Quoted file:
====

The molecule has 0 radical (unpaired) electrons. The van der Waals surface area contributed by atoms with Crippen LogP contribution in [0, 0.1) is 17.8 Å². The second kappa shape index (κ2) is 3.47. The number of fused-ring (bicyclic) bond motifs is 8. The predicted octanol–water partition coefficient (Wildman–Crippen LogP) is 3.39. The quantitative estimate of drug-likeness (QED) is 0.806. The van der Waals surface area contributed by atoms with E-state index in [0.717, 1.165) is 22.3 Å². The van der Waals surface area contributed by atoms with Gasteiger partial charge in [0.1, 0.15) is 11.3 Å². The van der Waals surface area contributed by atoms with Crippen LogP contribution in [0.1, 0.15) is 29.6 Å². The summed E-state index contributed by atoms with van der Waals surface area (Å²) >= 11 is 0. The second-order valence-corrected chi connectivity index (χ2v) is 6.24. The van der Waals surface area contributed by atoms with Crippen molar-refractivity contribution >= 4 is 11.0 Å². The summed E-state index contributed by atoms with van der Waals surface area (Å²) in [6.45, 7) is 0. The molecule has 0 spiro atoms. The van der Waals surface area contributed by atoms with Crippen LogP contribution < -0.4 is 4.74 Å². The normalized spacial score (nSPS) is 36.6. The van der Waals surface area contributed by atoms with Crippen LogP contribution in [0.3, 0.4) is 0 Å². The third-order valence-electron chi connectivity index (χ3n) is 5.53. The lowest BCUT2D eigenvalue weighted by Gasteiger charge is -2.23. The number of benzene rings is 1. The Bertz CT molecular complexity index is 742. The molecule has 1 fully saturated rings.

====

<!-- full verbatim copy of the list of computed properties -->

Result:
The molecule has 0 radical (unpaired) electrons. The van der Waals surface area contributed by atoms with Crippen LogP contribution in [0, 0.1) is 17.8 Å². The second kappa shape index (κ2) is 3.47. The number of fused-ring (bicyclic) bond motifs is 8. The predicted octanol–water partition coefficient (Wildman–Crippen LogP) is 3.39. The quantitative estimate of drug-likeness (QED) is 0.806. The van der Waals surface area contributed by atoms with E-state index in [0.717, 1.165) is 22.3 Å². The van der Waals surface area contributed by atoms with Gasteiger partial charge in [0.1, 0.15) is 11.3 Å². The van der Waals surface area contributed by atoms with Crippen LogP contribution in [0.1, 0.15) is 29.6 Å². The summed E-state index contributed by atoms with van der Waals surface area (Å²) >= 11 is 0. The second-order valence-corrected chi connectivity index (χ2v) is 6.24. The van der Waals surface area contributed by atoms with Crippen molar-refractivity contribution >= 4 is 11.0 Å². The summed E-state index contributed by atoms with van der Waals surface area (Å²) in [6.45, 7) is 0. The molecule has 0 spiro atoms. The van der Waals surface area contributed by atoms with Crippen LogP contribution < -0.4 is 4.74 Å². The normalized spacial score (nSPS) is 36.6. The van der Waals surface area contributed by atoms with Crippen LogP contribution in [0.3, 0.4) is 0 Å². The third-order valence-electron chi connectivity index (χ3n) is 5.53. The lowest BCUT2D eigenvalue weighted by Gasteiger charge is -2.23. The number of benzene rings is 1. The Bertz CT molecular complexity index is 742. The molecule has 1 fully saturated rings.